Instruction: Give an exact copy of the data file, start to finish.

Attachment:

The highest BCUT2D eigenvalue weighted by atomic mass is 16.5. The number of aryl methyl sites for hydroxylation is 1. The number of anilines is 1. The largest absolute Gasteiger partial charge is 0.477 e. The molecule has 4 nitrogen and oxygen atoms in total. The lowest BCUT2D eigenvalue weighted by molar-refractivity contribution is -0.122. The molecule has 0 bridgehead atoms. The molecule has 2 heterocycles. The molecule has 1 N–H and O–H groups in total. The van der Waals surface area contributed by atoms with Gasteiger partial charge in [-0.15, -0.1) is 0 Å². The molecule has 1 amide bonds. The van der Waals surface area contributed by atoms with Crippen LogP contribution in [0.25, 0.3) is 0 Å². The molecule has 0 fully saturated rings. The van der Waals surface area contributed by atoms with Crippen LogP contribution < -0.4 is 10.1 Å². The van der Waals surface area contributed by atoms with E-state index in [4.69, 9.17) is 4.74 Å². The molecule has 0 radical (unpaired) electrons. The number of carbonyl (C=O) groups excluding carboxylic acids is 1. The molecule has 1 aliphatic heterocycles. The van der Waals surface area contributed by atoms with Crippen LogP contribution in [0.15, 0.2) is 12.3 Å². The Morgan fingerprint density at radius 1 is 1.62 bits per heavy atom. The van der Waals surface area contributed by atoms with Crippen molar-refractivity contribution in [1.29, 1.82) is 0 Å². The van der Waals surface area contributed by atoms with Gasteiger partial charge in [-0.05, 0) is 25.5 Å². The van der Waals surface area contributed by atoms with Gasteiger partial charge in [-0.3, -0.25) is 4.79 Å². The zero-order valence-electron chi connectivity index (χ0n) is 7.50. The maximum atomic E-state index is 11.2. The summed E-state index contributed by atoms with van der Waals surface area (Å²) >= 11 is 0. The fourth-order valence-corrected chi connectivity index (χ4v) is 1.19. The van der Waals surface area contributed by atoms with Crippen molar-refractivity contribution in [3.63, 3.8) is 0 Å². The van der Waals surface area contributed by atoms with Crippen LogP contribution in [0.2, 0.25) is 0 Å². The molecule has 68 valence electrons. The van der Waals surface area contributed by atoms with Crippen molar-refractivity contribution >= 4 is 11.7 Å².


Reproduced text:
The highest BCUT2D eigenvalue weighted by atomic mass is 16.5. The number of aryl methyl sites for hydroxylation is 1. The number of anilines is 1. The largest absolute Gasteiger partial charge is 0.477 e. The molecule has 4 nitrogen and oxygen atoms in total. The lowest BCUT2D eigenvalue weighted by molar-refractivity contribution is -0.122. The molecule has 0 bridgehead atoms. The molecule has 2 heterocycles. The molecule has 1 N–H and O–H groups in total. The van der Waals surface area contributed by atoms with Gasteiger partial charge in [-0.15, -0.1) is 0 Å². The molecule has 1 amide bonds. The van der Waals surface area contributed by atoms with Crippen LogP contribution in [0.25, 0.3) is 0 Å². The molecule has 0 fully saturated rings. The van der Waals surface area contributed by atoms with Crippen LogP contribution < -0.4 is 10.1 Å². The van der Waals surface area contributed by atoms with E-state index in [4.69, 9.17) is 4.74 Å². The molecule has 0 radical (unpaired) electrons. The number of carbonyl (C=O) groups excluding carboxylic acids is 1. The molecule has 1 aliphatic heterocycles. The van der Waals surface area contributed by atoms with Crippen LogP contribution in [0.15, 0.2) is 12.3 Å². The Morgan fingerprint density at radius 1 is 1.62 bits per heavy atom. The van der Waals surface area contributed by atoms with Crippen molar-refractivity contribution in [1.29, 1.82) is 0 Å². The van der Waals surface area contributed by atoms with Gasteiger partial charge in [-0.05, 0) is 25.5 Å². The van der Waals surface area contributed by atoms with Gasteiger partial charge in [-0.3, -0.25) is 4.79 Å². The zero-order valence-electron chi connectivity index (χ0n) is 7.50. The maximum atomic E-state index is 11.2. The summed E-state index contributed by atoms with van der Waals surface area (Å²) >= 11 is 0. The fourth-order valence-corrected chi connectivity index (χ4v) is 1.19. The van der Waals surface area contributed by atoms with Crippen molar-refractivity contribution in [3.63, 3.8) is 0 Å². The van der Waals surface area contributed by atoms with Crippen LogP contribution in [0.2, 0.25) is 0 Å². The molecule has 68 valence electrons. The van der Waals surface area contributed by atoms with Crippen molar-refractivity contribution >= 4 is 11.7 Å².